Review: Unbreakable Kimmy Schmidt – Season 2

Unbreakable Kimmy Schmidt - Season 2

A gosh darn second season for Kimmy? It’s going to be an…interesting transition.

Unbreakable Kimmy Schmidt - Season 2 poster2015 was the year that “Netflix & Chill” entered into popular discourse in order to be spectacularly misused, but it was also the year that the streaming service turned the corner and dominated every genre of small screen entertainment. Released alongside Daredevil‘s superhero fare, Bloodline‘s intense family drama and the prestige sitcom Grace and Frankie, the Tina Fey produced UNBREAKABLE KIMMY SCHMIDT actively bucked the trend with surrealism, non sequiturs and a healthy dose of unstoppable optimism.

The second season doesn’t quite have the immediate impact of the first outing. Yet inconsistency is precisely the strength of UNBREAKABLE KIMMY SCHMIDT, a series that manages to surprise multiple times within the span of single line of dialogue. Perhaps this is due to Kimmy (Ellie Kemper) no longer being entirely the fish-out-of-water she was at the start of Season 1, and now the supporting players are rapidly eclipsing the titular lead. Titus (Tituss Burgess) is building a relationship with a recently outed construction worker, while Lillian (Carol Kane) reconnects with Bobby Durst (Fred Armisen) and tries to save the neighbourhood from the scourges of hipsterism. Former boss and now demanding friend Jacqueline White (Jane Krakowski) attempts to give meaning to her ‘meagre’ $12 million settlement, by funneling her last pennies into an awareness campaign for her Native American heritage. Meanwhile, Kimmy’s primary storyline comes from also reconnecting with her pre-Mole Woman roots, as creator Tina Fey takes more of a central role as Kimmy’s alcoholic therapist/Über passenger.

The second season of UNBREAKABLE KIMMY SCHMIDT was written with a deliberate attempt to respond to online audience comments, something that can definitely be seen in the knowing series of in-jokes and gags that permeate the thirteen episodes. This is a flawed approach in many ways, with the sophomore season feeling more like Tina Fey’s other show, 30 Rock, a closed world often written by writers for other writers. It doesn’t stop these gags from being side-splittingly (and head-shakingly) hilarious at times, including a visual reference to Chuck Lorre’s songwriting abilities, a whole Mentos commercial, Joshua Jackson as a gas station clerk with opinions on Dawson’s Creek, and a grandmother who is inexplicably a puppet.  Quibbles aside, if UNBREAKABLE KIMMY SCHMIDT is writing more for itself than an audience in this second season, it does so by creating an army of jokes that it sends down the Netflix tubes. A few more of them get stuck along the way this time, but it doesn’t make it any less of an overwhelming assault on our funny bones. So while temptation with the Netflix series is to binge the whole thing in one or two sittings, the regularly non-linear structure of this second season lends itself to lingering a little longer over the pieces.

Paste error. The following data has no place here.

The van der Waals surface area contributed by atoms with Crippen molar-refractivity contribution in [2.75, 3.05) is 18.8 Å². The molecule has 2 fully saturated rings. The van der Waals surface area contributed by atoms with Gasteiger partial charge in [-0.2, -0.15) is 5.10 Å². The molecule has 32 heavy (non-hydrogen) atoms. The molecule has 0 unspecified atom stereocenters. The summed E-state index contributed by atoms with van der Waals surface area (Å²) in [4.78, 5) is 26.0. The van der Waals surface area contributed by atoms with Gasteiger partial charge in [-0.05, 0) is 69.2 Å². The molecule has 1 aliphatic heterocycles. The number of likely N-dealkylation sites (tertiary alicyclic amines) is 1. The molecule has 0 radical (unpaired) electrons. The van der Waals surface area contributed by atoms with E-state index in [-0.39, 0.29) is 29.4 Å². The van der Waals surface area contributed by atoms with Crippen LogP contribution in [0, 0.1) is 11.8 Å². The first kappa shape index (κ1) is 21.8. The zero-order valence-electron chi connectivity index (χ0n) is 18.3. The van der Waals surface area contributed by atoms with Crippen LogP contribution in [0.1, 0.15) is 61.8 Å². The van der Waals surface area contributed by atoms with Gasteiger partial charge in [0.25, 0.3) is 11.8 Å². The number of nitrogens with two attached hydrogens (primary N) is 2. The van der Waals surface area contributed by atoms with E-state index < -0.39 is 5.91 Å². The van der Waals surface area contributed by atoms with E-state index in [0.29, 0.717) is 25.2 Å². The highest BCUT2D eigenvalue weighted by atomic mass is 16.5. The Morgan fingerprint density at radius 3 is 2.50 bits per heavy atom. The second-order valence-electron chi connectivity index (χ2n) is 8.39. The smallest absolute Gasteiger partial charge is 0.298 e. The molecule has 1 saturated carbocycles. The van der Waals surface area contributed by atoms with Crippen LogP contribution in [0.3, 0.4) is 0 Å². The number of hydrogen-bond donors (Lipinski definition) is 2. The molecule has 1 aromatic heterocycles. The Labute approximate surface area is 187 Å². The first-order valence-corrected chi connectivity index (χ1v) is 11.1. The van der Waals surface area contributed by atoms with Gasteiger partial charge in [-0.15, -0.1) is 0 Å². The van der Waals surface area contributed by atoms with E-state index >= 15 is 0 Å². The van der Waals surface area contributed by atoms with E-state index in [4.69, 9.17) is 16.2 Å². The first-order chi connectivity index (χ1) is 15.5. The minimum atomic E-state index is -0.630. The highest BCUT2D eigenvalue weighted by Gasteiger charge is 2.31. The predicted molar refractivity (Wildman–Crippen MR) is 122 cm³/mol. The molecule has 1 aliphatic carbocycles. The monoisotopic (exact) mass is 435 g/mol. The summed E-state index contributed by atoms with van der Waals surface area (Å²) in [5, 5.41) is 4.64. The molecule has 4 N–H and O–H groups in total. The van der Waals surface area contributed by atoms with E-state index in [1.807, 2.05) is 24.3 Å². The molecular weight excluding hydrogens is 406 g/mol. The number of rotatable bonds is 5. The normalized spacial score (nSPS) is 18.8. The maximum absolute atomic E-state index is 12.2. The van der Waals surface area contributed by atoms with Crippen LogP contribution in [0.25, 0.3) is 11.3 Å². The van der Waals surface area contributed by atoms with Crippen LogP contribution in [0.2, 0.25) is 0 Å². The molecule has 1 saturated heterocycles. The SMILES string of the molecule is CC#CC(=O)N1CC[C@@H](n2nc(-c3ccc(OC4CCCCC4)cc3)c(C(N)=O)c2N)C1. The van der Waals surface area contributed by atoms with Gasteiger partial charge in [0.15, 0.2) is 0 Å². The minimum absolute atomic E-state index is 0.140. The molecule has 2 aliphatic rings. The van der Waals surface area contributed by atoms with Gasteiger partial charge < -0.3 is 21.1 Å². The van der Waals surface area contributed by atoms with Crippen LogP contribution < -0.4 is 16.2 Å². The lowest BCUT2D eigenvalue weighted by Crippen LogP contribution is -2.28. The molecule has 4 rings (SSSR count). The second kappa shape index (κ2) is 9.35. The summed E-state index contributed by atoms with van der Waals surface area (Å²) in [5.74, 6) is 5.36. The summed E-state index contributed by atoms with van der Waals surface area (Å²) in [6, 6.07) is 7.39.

2016 | US | Creators: Tina Fey, Robert Carlock | Cast: Ellie Kemper, Tituss Burgess, Carol Kane, Jane Krakowski | Distributor: Netflix | Episodes: 13 | Rating:★★★★¼ (8.5/10)